Table 2 shows study characteristics, frequency of exposure to passive smoking, and prevalences of respiratory and allergic disorders. Bronchitis was reported most frequently, prevalences exceeding 30% in four of the studies. Hay fever and “woken by wheeze in the last 12 months” were reported least frequently, with prevalences under 10% in most studies.
Table 2Study characteristics, prevalences of children's passive smoking and respiratory symptoms
Numbers living with a reported current smoker ranged from 45.8% in Germany to 70.9% in Bulgaria. Passive smoking during the first two years of life ranged from 18.7% in Germany (first year of life only), then from 46.3% in Russia, to 74.8% in Poland. Reported prenatal exposure tended to be rarer in Eastern countries and ranged from 4.4% in Russia to 28.7% in Holland.
The exposures were correlated, as anticipated. Coefficients of correlation (r) between current exposure and exposure during the first two years ranged from 0.22 in Germany to 0.75 in the Czech Republic. Between prenatal exposure and exposure in the first two years, r ranged from 0.16 in Bulgaria to 0.42 in North America and the Netherlands, and between current and prenatal exposure, r ranged from 0.14 in Bulgaria to 0.42 in North America.
Confounder adjusted results
Wheeze and nocturnal cough were associated with all three smoking measures, with harmful effects seen in nearly all studies (fig 1). Mean odds ratios for wheeze ranged from 1.17 (95% confidence interval (CI) 1.02 to 1.33) for the effect of smoking during the first two years, to 1.25 (95% CI 1.14 to 1.37) for smoking during pregnancy (table 3).
Figure 1Forest plots of study‐specific odds ratios, and mean odds ratios, for effects of “current smoker” (top row), “smoking during pregnancy” (middle row) and “smoking during first two years of (more ...)
Table 3Mean odds ratios (95% confidence intervals) for associations between smoking exposures and each outcome
There was evidence of heterogeneity (within a strong predominance of positive results) among results for both current smoking and smoking during the first two years. Mean odds of nocturnal cough were raised by around 12% for all three smoking variables, with no evidence of heterogeneity.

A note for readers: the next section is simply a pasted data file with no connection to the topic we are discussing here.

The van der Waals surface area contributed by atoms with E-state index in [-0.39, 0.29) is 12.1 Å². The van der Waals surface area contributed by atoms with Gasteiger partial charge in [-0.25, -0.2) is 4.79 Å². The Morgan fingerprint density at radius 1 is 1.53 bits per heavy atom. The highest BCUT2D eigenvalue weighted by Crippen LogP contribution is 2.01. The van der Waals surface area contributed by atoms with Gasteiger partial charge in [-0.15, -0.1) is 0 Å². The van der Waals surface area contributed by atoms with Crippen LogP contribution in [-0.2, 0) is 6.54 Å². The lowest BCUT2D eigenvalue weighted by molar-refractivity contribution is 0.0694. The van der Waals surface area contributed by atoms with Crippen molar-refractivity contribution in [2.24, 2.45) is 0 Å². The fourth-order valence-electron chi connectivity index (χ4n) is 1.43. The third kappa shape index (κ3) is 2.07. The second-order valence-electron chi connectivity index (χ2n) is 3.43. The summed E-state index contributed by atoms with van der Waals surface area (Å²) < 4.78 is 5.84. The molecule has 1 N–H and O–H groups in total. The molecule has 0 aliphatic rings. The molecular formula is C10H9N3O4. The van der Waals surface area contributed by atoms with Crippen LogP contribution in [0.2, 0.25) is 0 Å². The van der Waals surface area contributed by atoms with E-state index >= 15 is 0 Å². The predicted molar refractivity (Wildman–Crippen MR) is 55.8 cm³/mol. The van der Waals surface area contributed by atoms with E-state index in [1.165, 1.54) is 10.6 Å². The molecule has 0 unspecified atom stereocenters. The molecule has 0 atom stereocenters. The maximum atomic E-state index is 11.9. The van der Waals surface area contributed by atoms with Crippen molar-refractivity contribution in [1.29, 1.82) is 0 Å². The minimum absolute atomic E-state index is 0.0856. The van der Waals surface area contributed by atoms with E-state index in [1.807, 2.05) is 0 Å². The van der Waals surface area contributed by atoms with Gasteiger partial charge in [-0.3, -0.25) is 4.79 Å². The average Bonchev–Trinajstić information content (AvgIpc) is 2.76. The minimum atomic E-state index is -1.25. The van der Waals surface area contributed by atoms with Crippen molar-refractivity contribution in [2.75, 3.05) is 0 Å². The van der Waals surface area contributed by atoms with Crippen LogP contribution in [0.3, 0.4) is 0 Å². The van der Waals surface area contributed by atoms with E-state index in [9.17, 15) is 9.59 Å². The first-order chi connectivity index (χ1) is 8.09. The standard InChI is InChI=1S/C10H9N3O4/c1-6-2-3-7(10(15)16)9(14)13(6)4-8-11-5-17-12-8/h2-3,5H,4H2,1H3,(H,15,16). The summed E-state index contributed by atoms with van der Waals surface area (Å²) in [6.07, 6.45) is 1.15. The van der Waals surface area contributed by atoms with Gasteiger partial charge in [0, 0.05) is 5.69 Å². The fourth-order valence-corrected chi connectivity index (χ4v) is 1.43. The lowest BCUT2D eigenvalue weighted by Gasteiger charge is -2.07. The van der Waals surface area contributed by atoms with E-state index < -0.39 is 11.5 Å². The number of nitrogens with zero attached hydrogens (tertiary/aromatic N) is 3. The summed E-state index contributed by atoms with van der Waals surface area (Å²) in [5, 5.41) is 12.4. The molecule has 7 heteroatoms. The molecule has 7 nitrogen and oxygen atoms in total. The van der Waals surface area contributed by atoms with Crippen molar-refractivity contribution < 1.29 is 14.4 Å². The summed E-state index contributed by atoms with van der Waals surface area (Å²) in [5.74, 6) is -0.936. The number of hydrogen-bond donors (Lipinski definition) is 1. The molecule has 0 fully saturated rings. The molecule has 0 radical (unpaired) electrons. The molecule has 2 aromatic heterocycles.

Asthma was clearly related to smoking during pregnancy, with a mean odds ratio of 1.18 (95% CI 1.08 to 1.28). Odds ratios for the other periods of exposure were also above one in nine of the 12 countries, with no evidence of heterogeneity.
Associations between current smoking and “woken by wheeze” were predominantly positive, with a mean odds ratio of 1.12 (95% CI 0.99 to 1.25). For the other two smoking measures results were less clear—mean associations were positive, but with considerable heterogeneity.
Bronchitis was related to current smoking, and to smoking during the first two years, with mean odds ratios of about 1.10 (fig 2). Associations of bronchitis with smoking during pregnancy were heterogeneous, within no clear pattern.
Figure 2Forest plots of study‐specific odds ratios, and mean odds ratios, for the effects of “current smoker” (top row), “smoking during pregnancy” (middle row), and “smoking during first two years (more ...)
For all three exposures, effect estimates for hay fever were predominantly negative, with Russia the main exception (fig 2). Mean odds ratios for both the effect of smoking during the first two years and of smoking during pregnancy were around 0.90. The Russian estimate for current smoking was large, giving rise to some between study heterogeneity (p
Effect estimates of current smoking on “sensitivity to inhaled allergens” showed some apparently protective effect, with mean odds ratio of 0.96 (95% CI 0.91 to 1.02). For smoking during pregnancy, and smoking during the first two years, estimates tended to be small and mean odds ratios essentially null.
Mean effect estimates for morning cough were positive for all exposures, up to 1.12 (95% CI 0.99 to 1.27) for smoking during the first two years, but with heterogeneity between studies within unclear patterns of association.